I came across this wonderful article by The Muse’s Erica Sweeney about some tips for standing out during the Great Resignation.
By definition, the great resignation is the term coined by industry experts that means people are resigning from their jobs to pursue a better life. This new mindset was brought on by the global pandemic.
According to the U.S. Bureau of Labor Statistics, 4 million Americans quit their jobs in July 2021 (per the Harvard Business Review). Resignations peaked in April and have remained abnormally high for the last several months, with a record-breaking 10.9 million open jobs at the end of July. How can employers retain people in the face of this tidal wave of resignations?
Addressing the root causes of these staggering statistics starts with better understanding them. There was an analysis of more than 9 million employee records from more than 4,000 companies. This global dataset included employees from a wide variety of industries, functions, and levels of experience, and it revealed two key trends:
1. Resignation rates are highest among mid-career employees. Employees between 30 and 45 years old have had the greatest increase in resignation rates, with an average increase of more than 20% between 2020 and 2021. While turnover is typically highest among younger employees, our study found that over the last year, resignations actually decreased for workers in the 20 to 25 age range (likely due to a combination of their greater financial uncertainty and reduced demand for entry-level workers). Interestingly, resignation rates also fell for those in the 60 to 70 age group, while employees in the 25 to 30 and 45+ age groups experienced slightly higher resignation rates than in 2020 (but not as significant an increase as that of the 30-45 group).
2. Resignations are highest in the tech and health care industries. They also identified dramatic differences in turnover rates between companies in different industries. While resignations actually decreased slightly in industries such as manufacturing and finance, 3.6% more health care employees quit their jobs than in the previous year, and in tech, resignations increased by 4.5%. In general, we found that resignation rates were higher among employees who worked in fields that had experienced extreme increases in demand due to the pandemic, likely leading to increased workloads and burnout.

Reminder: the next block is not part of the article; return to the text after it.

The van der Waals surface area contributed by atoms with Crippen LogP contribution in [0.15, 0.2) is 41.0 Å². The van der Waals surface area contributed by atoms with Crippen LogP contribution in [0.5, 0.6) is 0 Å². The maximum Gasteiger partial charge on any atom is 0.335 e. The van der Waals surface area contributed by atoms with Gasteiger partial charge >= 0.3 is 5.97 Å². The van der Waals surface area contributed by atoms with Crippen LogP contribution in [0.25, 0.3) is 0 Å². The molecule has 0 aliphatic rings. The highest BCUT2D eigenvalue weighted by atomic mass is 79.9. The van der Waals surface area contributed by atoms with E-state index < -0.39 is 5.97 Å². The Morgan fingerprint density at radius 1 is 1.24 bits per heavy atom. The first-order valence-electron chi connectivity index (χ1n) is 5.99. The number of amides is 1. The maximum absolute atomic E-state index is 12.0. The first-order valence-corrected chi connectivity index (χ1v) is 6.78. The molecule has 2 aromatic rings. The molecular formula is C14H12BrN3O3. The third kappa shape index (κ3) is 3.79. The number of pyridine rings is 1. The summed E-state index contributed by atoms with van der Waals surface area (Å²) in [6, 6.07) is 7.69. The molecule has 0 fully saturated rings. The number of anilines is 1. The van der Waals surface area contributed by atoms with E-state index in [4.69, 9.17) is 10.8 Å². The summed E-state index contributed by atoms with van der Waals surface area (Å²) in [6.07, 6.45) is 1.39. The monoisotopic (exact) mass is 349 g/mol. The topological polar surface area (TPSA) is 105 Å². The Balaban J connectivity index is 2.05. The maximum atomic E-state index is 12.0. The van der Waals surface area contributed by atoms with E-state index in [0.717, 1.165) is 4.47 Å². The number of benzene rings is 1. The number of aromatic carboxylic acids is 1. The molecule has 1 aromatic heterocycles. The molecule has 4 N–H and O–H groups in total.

So, what are some of these helpful solutions the team at The Muse drummed up?
1. Get Ready to Explain Why You’re Looking for a New Job: “Why are you looking for a new job?” is a question you’ll get. Be prepared accordingly.
2. Tap Into Your Network for Insider Information: Tapping into your existing network of family, friends, and past coworkers can help you stand out in the increasingly competitive landscape.
3. Tailor Your Resume and Application to the Moment: Swapping out or reframing the skills, accomplishments, and past jobs that you include on your resume depending on the job you’re applying for shows what you know about the role and company and will help get your application noticed.
4. Prepare to Answer Pandemic-Related Interview Questions: Employers want to get a sense of how you held up during the pandemic and how you adapted to change. So recruiters and hiring managers will likely ask about your pandemic experience. Don’t let it intimidate you.
5. Emphasize the Skills Employers Are Looking for Now: Interviewers are looking for flexibility, agility, and an ability to strategize. Emphasizing how you strengthened these qualities during the pandemic will set you apart from other applicants.
6. Always Be Camera-Ready: Many organizations are still conducting video job interviews. If you haven’t gotten used to video calls over the past 18 months or don’t like being on camera, it’s time to reframe that thinking.
Read the article here and find out more about these insights: https://www.themuse.com/advice/job-search-tips-post-pandemic-job-market
#ATS #applicanttrackingsytems #resumewriting #resumewriter #hiringmanagers #jobstickers #ununemployed #thepragmaticresume
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